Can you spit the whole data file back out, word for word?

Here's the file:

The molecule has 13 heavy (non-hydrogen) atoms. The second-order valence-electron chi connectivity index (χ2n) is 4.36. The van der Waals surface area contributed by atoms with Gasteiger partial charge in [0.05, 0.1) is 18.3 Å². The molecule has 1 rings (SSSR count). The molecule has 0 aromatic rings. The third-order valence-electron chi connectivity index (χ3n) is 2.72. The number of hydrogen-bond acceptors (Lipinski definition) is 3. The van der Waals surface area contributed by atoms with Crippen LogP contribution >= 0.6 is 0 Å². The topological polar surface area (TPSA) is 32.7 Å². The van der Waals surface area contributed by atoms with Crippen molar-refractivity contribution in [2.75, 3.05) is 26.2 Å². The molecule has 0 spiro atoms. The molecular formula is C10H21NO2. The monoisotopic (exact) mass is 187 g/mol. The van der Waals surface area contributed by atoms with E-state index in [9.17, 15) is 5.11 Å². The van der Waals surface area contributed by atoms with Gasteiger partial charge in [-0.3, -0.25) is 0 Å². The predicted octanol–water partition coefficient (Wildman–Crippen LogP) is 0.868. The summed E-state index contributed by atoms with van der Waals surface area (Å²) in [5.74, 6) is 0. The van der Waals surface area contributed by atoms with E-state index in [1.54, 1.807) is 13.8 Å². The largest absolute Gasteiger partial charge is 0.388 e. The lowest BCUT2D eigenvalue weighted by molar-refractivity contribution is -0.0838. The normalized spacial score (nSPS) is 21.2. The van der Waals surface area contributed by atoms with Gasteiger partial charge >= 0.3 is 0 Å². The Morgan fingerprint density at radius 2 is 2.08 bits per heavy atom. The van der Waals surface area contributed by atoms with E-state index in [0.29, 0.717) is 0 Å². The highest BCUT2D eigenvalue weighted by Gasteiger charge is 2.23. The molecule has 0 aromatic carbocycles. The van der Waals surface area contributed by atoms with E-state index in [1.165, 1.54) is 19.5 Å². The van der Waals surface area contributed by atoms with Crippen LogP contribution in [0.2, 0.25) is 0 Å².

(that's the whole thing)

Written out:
The molecule has 13 heavy (non-hydrogen) atoms. The second-order valence-electron chi connectivity index (χ2n) is 4.36. The van der Waals surface area contributed by atoms with Gasteiger partial charge in [0.05, 0.1) is 18.3 Å². The molecule has 1 rings (SSSR count). The molecule has 0 aromatic rings. The third-order valence-electron chi connectivity index (χ3n) is 2.72. The number of hydrogen-bond acceptors (Lipinski definition) is 3. The van der Waals surface area contributed by atoms with Crippen LogP contribution >= 0.6 is 0 Å². The topological polar surface area (TPSA) is 32.7 Å². The van der Waals surface area contributed by atoms with Crippen molar-refractivity contribution in [2.75, 3.05) is 26.2 Å². The molecule has 0 spiro atoms. The molecular formula is C10H21NO2. The monoisotopic (exact) mass is 187 g/mol. The van der Waals surface area contributed by atoms with E-state index in [9.17, 15) is 5.11 Å². The van der Waals surface area contributed by atoms with Gasteiger partial charge in [-0.3, -0.25) is 0 Å². The predicted octanol–water partition coefficient (Wildman–Crippen LogP) is 0.868. The summed E-state index contributed by atoms with van der Waals surface area (Å²) in [5.74, 6) is 0. The van der Waals surface area contributed by atoms with E-state index in [1.54, 1.807) is 13.8 Å². The largest absolute Gasteiger partial charge is 0.388 e. The lowest BCUT2D eigenvalue weighted by molar-refractivity contribution is -0.0838. The normalized spacial score (nSPS) is 21.2. The van der Waals surface area contributed by atoms with Gasteiger partial charge >= 0.3 is 0 Å². The Morgan fingerprint density at radius 2 is 2.08 bits per heavy atom. The van der Waals surface area contributed by atoms with E-state index in [0.29, 0.717) is 0 Å². The highest BCUT2D eigenvalue weighted by Gasteiger charge is 2.23. The molecule has 0 aromatic carbocycles. The van der Waals surface area contributed by atoms with E-state index in [1.165, 1.54) is 19.5 Å². The van der Waals surface area contributed by atoms with Crippen LogP contribution in [0.2, 0.25) is 0 Å².